Sorry. Sorry. It’s not like the new job is kicking my butt or anything, but now that I spend all day focused on the full-time gig, I hardly have the desire or the ability to string a sentence together once I’m home. Or is that the definition of having your butt kicked? Not sure.
Jury duty tomorrow. I’m all for civic duty, but couldn’t they have set me up with the court I pass on my way to work? Or the one that I went to last time? No? How about the one deep on the south side, which I’ll have to pass through downtown to get to? Yeah, how about THAT ONE.
I’ve been reading a bit, though. So that’s good news.
58. The Ladies’ No. 1 Detective Agency– Alexander McCall Smith
So if a woman had written this, it would have had a pink cover and nobody would have paid it any attention. Sorry–I do this a lot, I know, but it bears repeating: When a woman writes a book, she has to apologize for it being light and enjoyable. They have to apologize for it being for women. But AMC can write whatever the hell he wants, write a woman character (he’s a man), and black African character (he’s white)—and not have to apologize for it. He doesn’t have to apologize because he’s too busy cashing checks. I liked this book, although I had to get over the hump of the second or third chapter when, for no reason I can quite discern, the point of view shifts to the main character’s father who is, in a word, dead. And who the hell cares, since he’s dead and doesn’t show up again? Maybe it’s an African trait of storytelling I don’t know about (very possible), but it bothered me. Once I was over that hump, it was very good.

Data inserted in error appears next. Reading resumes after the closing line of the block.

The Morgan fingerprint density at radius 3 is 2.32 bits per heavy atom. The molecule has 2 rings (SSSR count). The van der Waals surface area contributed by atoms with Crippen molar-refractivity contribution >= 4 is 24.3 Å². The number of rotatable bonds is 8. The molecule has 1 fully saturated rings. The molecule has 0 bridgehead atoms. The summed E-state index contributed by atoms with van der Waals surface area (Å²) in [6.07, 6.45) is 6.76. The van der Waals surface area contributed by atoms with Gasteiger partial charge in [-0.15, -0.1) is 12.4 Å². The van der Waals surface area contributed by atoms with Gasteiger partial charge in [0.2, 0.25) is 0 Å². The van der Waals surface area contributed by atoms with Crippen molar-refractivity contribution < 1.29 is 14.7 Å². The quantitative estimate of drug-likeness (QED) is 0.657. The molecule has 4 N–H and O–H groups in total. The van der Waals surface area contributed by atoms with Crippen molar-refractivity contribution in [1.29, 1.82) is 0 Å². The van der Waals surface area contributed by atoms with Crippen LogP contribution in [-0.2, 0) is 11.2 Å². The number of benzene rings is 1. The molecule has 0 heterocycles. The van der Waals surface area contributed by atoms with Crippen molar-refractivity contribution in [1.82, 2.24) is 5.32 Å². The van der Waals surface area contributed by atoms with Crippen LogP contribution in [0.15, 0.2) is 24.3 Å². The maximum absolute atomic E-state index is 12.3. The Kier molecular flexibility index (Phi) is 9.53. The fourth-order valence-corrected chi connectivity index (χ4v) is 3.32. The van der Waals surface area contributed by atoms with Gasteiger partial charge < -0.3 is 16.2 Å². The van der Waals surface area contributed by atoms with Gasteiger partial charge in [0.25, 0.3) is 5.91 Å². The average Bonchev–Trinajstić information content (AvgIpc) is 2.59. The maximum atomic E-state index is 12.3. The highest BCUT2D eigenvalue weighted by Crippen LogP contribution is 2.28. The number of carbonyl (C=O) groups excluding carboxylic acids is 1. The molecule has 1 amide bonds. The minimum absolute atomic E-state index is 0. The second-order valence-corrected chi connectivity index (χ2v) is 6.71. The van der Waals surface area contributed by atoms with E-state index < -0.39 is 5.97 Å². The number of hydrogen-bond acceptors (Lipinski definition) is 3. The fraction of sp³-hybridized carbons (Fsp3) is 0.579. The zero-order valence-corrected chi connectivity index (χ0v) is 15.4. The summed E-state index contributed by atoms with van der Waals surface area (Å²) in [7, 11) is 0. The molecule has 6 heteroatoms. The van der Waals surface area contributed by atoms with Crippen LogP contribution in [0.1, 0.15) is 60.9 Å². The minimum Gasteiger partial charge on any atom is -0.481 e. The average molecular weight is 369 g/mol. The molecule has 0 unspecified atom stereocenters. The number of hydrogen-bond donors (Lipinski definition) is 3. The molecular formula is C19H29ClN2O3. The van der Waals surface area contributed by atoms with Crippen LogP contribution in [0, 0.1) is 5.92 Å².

59. American Fuji– Sara Backer
This one was pretty good. If you like chick lit but are afraid of the pink covers (or don’t care either way) this book is fun, enjoyable, only a little bit of a downer in a couple of places. What I don’t get is why it doesn’t have a pink cover. Why do some books get called chick lit and others don’t, when the line is very hazy indeed? This book is good, and it lives on that line.
60. Prayer for the Dying– Stewart O’Nan
Really beautifully done and a little skin-crawly near the end there, but I didn’t love it as much as I loved Last Night at the Lobster, same author. O’Nan really has a way with the short novel, though. Both these novels are brief but really powerful. This one is historical fiction, based on a real episode if I’m reading the front matter correctly. A little too much about faith for me to dig in deep, but overall really lovely and horrifying at the same time. Not bad work.